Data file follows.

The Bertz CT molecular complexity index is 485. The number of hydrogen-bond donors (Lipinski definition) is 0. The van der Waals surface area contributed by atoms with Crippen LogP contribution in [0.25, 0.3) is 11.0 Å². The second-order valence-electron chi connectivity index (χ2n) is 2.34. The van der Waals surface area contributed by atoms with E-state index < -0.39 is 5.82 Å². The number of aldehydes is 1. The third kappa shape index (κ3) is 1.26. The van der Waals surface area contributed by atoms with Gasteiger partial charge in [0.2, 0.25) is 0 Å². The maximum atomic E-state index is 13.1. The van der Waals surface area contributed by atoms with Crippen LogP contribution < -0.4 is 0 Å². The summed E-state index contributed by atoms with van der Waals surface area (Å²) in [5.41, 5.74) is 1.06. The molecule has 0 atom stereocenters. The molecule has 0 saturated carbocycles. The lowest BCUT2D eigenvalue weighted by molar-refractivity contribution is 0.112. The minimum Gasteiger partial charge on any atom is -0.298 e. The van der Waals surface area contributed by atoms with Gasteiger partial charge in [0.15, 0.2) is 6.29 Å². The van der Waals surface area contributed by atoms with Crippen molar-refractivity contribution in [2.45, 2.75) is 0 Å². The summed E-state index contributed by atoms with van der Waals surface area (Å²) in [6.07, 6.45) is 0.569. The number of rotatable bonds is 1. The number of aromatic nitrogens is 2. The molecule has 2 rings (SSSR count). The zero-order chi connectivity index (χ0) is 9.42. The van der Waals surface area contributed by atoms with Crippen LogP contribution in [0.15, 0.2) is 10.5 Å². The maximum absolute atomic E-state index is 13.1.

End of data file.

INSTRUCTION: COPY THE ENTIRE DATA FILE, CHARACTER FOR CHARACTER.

The Bertz CT molecular complexity index is 485. The number of hydrogen-bond donors (Lipinski definition) is 0. The van der Waals surface area contributed by atoms with Crippen LogP contribution in [0.25, 0.3) is 11.0 Å². The second-order valence-electron chi connectivity index (χ2n) is 2.34. The van der Waals surface area contributed by atoms with E-state index < -0.39 is 5.82 Å². The number of aldehydes is 1. The third kappa shape index (κ3) is 1.26. The van der Waals surface area contributed by atoms with Gasteiger partial charge in [0.2, 0.25) is 0 Å². The maximum atomic E-state index is 13.1. The van der Waals surface area contributed by atoms with Crippen LogP contribution < -0.4 is 0 Å². The summed E-state index contributed by atoms with van der Waals surface area (Å²) in [5.41, 5.74) is 1.06. The molecule has 0 atom stereocenters. The molecule has 0 saturated carbocycles. The lowest BCUT2D eigenvalue weighted by molar-refractivity contribution is 0.112. The minimum Gasteiger partial charge on any atom is -0.298 e. The van der Waals surface area contributed by atoms with Gasteiger partial charge in [0.15, 0.2) is 6.29 Å². The van der Waals surface area contributed by atoms with Crippen molar-refractivity contribution in [2.45, 2.75) is 0 Å². The summed E-state index contributed by atoms with van der Waals surface area (Å²) in [6.07, 6.45) is 0.569. The number of rotatable bonds is 1. The number of aromatic nitrogens is 2. The molecule has 2 rings (SSSR count). The zero-order chi connectivity index (χ0) is 9.42. The van der Waals surface area contributed by atoms with Crippen LogP contribution in [0.15, 0.2) is 10.5 Å². The maximum absolute atomic E-state index is 13.1.